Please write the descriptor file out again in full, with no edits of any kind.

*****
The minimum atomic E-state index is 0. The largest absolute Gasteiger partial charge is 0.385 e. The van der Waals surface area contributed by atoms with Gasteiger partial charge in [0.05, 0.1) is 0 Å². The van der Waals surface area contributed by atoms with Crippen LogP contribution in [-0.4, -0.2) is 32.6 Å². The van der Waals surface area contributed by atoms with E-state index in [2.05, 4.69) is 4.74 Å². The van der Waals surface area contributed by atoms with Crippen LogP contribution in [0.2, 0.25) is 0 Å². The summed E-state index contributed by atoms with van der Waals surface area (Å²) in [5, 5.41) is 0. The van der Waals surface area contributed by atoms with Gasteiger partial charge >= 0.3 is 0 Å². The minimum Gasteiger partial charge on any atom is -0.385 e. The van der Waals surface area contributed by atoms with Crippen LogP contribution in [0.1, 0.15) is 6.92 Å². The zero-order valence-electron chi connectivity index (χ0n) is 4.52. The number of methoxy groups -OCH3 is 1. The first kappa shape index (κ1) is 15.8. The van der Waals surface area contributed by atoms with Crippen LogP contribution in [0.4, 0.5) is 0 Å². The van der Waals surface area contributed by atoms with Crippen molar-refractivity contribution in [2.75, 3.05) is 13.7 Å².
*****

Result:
The minimum atomic E-state index is 0. The largest absolute Gasteiger partial charge is 0.385 e. The van der Waals surface area contributed by atoms with Gasteiger partial charge in [0.05, 0.1) is 0 Å². The van der Waals surface area contributed by atoms with Crippen LogP contribution in [-0.4, -0.2) is 32.6 Å². The van der Waals surface area contributed by atoms with E-state index in [2.05, 4.69) is 4.74 Å². The van der Waals surface area contributed by atoms with Crippen LogP contribution in [0.2, 0.25) is 0 Å². The summed E-state index contributed by atoms with van der Waals surface area (Å²) in [5, 5.41) is 0. The van der Waals surface area contributed by atoms with Gasteiger partial charge >= 0.3 is 0 Å². The minimum Gasteiger partial charge on any atom is -0.385 e. The van der Waals surface area contributed by atoms with Crippen LogP contribution in [0.1, 0.15) is 6.92 Å². The zero-order valence-electron chi connectivity index (χ0n) is 4.52. The number of methoxy groups -OCH3 is 1. The first kappa shape index (κ1) is 15.8. The van der Waals surface area contributed by atoms with Crippen LogP contribution in [0.4, 0.5) is 0 Å². The van der Waals surface area contributed by atoms with Crippen molar-refractivity contribution in [2.75, 3.05) is 13.7 Å².